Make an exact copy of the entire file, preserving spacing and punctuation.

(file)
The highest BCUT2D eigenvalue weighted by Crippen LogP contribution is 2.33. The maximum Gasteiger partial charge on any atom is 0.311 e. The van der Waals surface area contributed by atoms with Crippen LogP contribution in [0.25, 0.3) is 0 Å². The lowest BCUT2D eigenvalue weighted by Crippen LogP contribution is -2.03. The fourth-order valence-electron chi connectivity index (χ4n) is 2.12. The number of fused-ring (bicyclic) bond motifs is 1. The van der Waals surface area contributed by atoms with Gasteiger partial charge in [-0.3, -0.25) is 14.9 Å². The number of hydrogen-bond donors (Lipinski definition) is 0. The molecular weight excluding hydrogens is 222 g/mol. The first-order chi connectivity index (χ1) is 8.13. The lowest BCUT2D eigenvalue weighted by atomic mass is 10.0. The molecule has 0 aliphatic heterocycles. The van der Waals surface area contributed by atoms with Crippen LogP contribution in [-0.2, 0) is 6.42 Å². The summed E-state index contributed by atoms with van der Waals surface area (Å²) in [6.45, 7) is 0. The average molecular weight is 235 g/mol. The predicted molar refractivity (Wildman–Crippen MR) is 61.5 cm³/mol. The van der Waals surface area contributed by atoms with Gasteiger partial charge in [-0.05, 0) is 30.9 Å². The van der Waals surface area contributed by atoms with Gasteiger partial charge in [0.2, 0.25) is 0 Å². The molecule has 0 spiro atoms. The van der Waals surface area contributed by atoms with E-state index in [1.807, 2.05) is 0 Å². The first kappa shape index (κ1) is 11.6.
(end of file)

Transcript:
The highest BCUT2D eigenvalue weighted by Crippen LogP contribution is 2.33. The maximum Gasteiger partial charge on any atom is 0.311 e. The van der Waals surface area contributed by atoms with Crippen LogP contribution in [0.25, 0.3) is 0 Å². The lowest BCUT2D eigenvalue weighted by Crippen LogP contribution is -2.03. The fourth-order valence-electron chi connectivity index (χ4n) is 2.12. The number of fused-ring (bicyclic) bond motifs is 1. The van der Waals surface area contributed by atoms with Gasteiger partial charge in [-0.3, -0.25) is 14.9 Å². The number of hydrogen-bond donors (Lipinski definition) is 0. The molecular weight excluding hydrogens is 222 g/mol. The first-order chi connectivity index (χ1) is 8.13. The lowest BCUT2D eigenvalue weighted by atomic mass is 10.0. The molecule has 0 aliphatic heterocycles. The van der Waals surface area contributed by atoms with Crippen LogP contribution in [-0.2, 0) is 6.42 Å². The summed E-state index contributed by atoms with van der Waals surface area (Å²) in [6.45, 7) is 0. The average molecular weight is 235 g/mol. The predicted molar refractivity (Wildman–Crippen MR) is 61.5 cm³/mol. The van der Waals surface area contributed by atoms with Gasteiger partial charge in [-0.05, 0) is 30.9 Å². The van der Waals surface area contributed by atoms with Gasteiger partial charge in [0.2, 0.25) is 0 Å². The molecule has 0 spiro atoms. The van der Waals surface area contributed by atoms with E-state index in [1.807, 2.05) is 0 Å². The first kappa shape index (κ1) is 11.6.